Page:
Jan. 25, 2011
When pondering any prerequisites that would be necessary for one to become a superhero, excessive partying, slovenly appearance and complete obliviousness are not the first attributes that come to mind. Unless, of course, you are Michel Gondry (Eternal Sunshine of the Spotless Mind, Be Kind Rewind), the director of The Green Hornet, which opened in theaters Jan. 14. In his case, these characteristics are apparently ideal in creating the title character’s persona. Gondry is known for his whimsical and dreamlike productions, though he has toned down those qualities in his latest film to create a boisterous action-comedy. Though The Green Hornet has some good moments, it mostly goes for cheap laughs and overdone car chases.
The Green Hornet was originally a radio serial, created in 1936 by George W. Trendle as a then-modern-day companion to The Lone Ranger. It did not become a comic book until the 1940s and was later adapted into several TV shows. Gondry’s reincarnation is the first to give the superhero and his sidekick Kato their own movie.
The script was written by Seth Rogen and Evan Goldberg, the duo who also collaborated in writing Superbad and Pineapple Express. Rogen plays the titular masked hero Britt Reid, an underachieving party boy who inherits his father’s Los Angeles newspaper empire. Jay Chou, a Taiwanese singer, actor, director and producer who is one of the most popular artists in Asia, plays Kato. Though he is little-known in the United States, Chou is ranked the third-most-downloaded singer in the world by Ovi, Nokia’s internet music and download service. Chou has won the World Music Award, a prize based on worldwide sales figures, four times. In the film, Chou’s character serves as Reid’s mechanic and gadgets guy, decking out three cars (known as Black Beauties) with every weapon and gizmo imaginable, including flamethrowers and guns that emerge from the cars’ hoods. Kato is also a martial arts expert and a creative genius when it comes to machinery.
In fact, as the movie progresses, it becomes more and more clear that Kato is the true superhero, while Reid is just along for the ride and the glory that comes with it. The joke is funny the first few times as the bumbling Green Hornet is saved repeatedly by his soft-spoken sidekick, but after a while, Reid’s constant self-glorification becomes grating, and the fact that Rogen, the ultimate drugged-out slacker, plays this character seems to make the Hornet’s ungratefulness more annoying. Much of the movie centers on the friendship between the two heroes. The Green Hornet is essentially a buddy comedy, but I wonder why Kato even sticks around when he is obviously the only one with any worthwhile talents.
It is rewarding to see an Asian man play the hero. Chou is the most visible Asian superhero on film in recent memory. Asians are often relegated to the villain role (and indeed, The Green Hornet is no exception in this regard, showcasing Korean gangs and sexed-up Asian hit women). As the threat of threat of the ever-growing Chinese economy continues to loom large in the minds of many Americans, this trend will no doubt continue. There have been Asian characters in many comic books before, though few have made it to big-screen adaptations. In the original radio series, Kato was initially identified as Reid’s “Japanese valet,” though after Pearl Harbor his nationality was changed to Filipino. In the later television series, Kato was identified as Korean, and in the film he remarks that he is from Shanghai, to which Reid replies, in one of his funnier lines, “Yeah, I love Japan.”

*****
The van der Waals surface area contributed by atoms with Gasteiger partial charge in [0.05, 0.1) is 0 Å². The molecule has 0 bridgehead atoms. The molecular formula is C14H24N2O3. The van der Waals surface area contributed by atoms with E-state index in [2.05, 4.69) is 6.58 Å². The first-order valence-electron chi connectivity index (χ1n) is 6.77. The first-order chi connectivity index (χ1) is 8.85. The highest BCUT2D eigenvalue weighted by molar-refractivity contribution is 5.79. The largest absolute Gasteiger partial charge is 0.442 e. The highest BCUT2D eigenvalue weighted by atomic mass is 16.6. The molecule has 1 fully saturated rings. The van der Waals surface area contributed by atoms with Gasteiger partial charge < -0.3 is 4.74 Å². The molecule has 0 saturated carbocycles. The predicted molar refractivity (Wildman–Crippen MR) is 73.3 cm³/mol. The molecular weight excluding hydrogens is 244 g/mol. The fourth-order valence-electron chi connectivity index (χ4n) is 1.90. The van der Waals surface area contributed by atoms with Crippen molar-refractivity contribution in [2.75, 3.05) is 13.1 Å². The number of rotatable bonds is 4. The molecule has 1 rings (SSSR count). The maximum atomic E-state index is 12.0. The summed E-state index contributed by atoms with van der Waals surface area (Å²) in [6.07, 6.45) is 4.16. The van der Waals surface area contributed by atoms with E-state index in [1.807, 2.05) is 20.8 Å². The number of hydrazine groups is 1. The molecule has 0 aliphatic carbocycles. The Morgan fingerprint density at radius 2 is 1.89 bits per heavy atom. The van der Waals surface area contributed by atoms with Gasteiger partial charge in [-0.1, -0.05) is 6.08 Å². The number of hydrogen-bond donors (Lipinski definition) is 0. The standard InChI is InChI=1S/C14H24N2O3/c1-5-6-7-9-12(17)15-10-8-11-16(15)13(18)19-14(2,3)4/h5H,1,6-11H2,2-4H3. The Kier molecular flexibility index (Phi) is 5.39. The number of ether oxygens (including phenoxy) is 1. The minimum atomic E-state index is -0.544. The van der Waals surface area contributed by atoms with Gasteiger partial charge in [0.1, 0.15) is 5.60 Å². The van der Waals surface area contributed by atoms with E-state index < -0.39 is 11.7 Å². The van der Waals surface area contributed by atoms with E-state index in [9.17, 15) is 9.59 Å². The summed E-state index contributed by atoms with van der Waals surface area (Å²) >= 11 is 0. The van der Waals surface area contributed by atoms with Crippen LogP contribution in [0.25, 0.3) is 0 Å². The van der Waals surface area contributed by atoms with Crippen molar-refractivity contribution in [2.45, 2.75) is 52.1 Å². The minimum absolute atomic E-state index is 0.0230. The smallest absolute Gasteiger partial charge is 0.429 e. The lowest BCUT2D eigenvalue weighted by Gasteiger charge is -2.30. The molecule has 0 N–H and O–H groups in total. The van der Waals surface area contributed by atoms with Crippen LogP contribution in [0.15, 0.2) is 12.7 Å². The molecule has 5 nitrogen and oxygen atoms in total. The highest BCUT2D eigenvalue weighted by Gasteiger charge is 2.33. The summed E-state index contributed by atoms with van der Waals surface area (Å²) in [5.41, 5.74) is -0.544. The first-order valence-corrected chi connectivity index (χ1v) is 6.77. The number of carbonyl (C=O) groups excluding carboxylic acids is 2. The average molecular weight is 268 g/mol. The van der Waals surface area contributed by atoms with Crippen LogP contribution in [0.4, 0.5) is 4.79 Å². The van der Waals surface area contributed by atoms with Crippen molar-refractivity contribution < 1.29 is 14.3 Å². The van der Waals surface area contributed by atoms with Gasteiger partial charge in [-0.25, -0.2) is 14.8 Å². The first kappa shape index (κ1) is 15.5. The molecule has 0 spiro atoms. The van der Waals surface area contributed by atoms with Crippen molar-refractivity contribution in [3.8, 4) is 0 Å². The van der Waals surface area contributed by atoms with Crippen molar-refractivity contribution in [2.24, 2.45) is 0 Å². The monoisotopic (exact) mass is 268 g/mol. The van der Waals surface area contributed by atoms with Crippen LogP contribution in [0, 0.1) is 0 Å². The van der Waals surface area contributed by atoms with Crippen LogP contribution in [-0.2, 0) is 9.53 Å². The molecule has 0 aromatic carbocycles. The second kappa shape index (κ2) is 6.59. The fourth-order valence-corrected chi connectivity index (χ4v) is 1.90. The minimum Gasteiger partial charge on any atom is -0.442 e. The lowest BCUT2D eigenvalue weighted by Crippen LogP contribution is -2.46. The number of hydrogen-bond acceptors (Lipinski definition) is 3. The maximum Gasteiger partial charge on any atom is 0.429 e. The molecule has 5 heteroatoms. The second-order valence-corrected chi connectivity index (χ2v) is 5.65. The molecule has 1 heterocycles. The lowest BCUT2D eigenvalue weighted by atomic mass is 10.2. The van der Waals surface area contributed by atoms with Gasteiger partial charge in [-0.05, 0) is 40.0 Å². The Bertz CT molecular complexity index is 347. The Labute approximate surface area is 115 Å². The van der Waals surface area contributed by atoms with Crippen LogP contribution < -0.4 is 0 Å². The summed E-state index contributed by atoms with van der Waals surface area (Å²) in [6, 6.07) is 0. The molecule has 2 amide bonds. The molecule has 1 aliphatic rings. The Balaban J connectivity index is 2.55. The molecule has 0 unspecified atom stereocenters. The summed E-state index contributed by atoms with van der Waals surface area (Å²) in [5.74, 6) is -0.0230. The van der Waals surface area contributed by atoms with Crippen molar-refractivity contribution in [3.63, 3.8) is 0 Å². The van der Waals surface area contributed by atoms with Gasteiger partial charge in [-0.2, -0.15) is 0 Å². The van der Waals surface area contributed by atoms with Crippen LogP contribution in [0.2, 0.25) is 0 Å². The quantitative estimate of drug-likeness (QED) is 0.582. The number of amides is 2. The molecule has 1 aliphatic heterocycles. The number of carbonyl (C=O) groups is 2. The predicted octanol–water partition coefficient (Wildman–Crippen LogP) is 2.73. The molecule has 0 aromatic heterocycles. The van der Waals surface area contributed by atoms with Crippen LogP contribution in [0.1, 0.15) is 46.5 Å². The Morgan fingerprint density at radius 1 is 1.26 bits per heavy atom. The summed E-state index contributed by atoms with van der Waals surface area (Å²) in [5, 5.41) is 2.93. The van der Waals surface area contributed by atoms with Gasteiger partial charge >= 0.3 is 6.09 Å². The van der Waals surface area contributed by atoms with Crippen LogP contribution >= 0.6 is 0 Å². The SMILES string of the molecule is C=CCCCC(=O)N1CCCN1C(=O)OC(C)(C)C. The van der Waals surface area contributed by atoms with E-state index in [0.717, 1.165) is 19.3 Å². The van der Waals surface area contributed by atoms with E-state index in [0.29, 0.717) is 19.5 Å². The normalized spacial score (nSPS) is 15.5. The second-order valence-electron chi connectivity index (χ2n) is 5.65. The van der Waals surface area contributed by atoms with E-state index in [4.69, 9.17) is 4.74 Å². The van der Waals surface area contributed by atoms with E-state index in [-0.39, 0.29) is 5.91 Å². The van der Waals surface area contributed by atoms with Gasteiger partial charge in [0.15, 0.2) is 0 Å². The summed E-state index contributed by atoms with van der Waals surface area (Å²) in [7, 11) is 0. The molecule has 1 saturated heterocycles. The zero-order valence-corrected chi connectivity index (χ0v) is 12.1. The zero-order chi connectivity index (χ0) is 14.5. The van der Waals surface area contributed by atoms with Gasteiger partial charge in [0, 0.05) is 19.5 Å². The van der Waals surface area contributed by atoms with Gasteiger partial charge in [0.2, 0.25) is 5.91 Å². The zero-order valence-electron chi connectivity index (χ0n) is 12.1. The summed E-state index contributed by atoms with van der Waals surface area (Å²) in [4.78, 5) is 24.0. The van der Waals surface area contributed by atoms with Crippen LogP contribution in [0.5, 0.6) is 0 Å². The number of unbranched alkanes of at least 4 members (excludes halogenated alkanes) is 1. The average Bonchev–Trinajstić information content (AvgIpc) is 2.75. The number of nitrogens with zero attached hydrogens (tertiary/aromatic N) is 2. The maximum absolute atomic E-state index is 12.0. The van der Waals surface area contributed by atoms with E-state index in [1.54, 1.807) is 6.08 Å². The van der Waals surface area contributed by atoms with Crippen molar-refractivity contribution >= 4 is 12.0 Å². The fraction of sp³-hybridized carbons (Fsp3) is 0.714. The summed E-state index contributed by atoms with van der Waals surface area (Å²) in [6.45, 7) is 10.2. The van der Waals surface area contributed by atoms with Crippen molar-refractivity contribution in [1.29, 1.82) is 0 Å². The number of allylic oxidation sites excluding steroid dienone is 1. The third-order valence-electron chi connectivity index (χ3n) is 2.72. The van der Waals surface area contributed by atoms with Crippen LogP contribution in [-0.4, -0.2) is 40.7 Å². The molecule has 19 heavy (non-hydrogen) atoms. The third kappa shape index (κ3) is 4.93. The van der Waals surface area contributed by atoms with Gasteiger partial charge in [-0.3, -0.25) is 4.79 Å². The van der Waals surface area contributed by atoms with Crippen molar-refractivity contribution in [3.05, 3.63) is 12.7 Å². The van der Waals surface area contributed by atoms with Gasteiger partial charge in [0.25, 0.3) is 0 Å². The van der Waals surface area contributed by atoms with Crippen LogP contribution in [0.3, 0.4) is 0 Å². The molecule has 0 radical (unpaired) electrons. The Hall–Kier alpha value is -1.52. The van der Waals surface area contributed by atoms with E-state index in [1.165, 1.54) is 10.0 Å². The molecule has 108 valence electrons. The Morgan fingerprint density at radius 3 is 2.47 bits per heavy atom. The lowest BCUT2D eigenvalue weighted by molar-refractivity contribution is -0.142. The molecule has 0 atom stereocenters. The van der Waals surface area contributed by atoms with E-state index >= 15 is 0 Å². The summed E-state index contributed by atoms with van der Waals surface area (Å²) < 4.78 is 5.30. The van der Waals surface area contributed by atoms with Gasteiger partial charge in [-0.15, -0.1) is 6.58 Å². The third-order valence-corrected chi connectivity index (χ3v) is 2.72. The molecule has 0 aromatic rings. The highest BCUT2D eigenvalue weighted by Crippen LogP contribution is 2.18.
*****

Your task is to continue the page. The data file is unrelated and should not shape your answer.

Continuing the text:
Kato emerges not only as the true hero of the story but also as the man who catches the girl’s eye. Lenore Case (Cameron Diaz) is Reid’s secretary, though she is seemingly the only woman immune to his charms (also known as: money). She shows interest in Kato, which leads to the duo’s first fight. Though Diaz is onscreen for only a short time, her interest in Kato is what makes her most likeable; other than that, she mostly yells. This is also one of the few relationships in the movie that actually makes sense, though the pair do not stay together long. I also admire Rogan and Goldberg’s decision to leave Case without a boyfriend by the end of the film, a rarity for a woman in an action movie.
Not much can be said for Rogen’s acting other than that if you’ve seen one of his movies before, you’re not in for much of a surprise. The central villain, Chudnofsky (Christoph Waltz) is also a disappointment. Waltz won acclaim and an Oscar for his performance as Colonel Hans Landa in Inglorious Basterds, so the audience knows he can play a baddie for laughs as well as creepiness. But Chudnofsky accomplishes neither, falling flat as LA’s biggest crime boss who wishes to eradicate the Green Hornet. Waltz was the best part of Basterds, and The Green Hornet is his first film since he won the Academy Award. But The Green Hornet‘s writing in doesn’t compare to Quentin Tarantino’s, and Waltz couldn’t seem to create more than a one-dimensional villain. Hopefully in his next movie, Water for Elephants (which is set for release in late April) his character will be more fleshed out.
Overall, The Green Hornet is a fun, mindless piece of entertainment. Its best features are Chou as Kato, a sick soundtrack by James Newton Howard and fun gadgets, particularly the cars and Kato’s coffee machine. If you’re looking for a gritty superhero film with twisted characters, The Dark Knight this is not. But if you want 2 fluff-filled hours with Seth Rogen and explosions, then The Green Hornetis your best bet this week.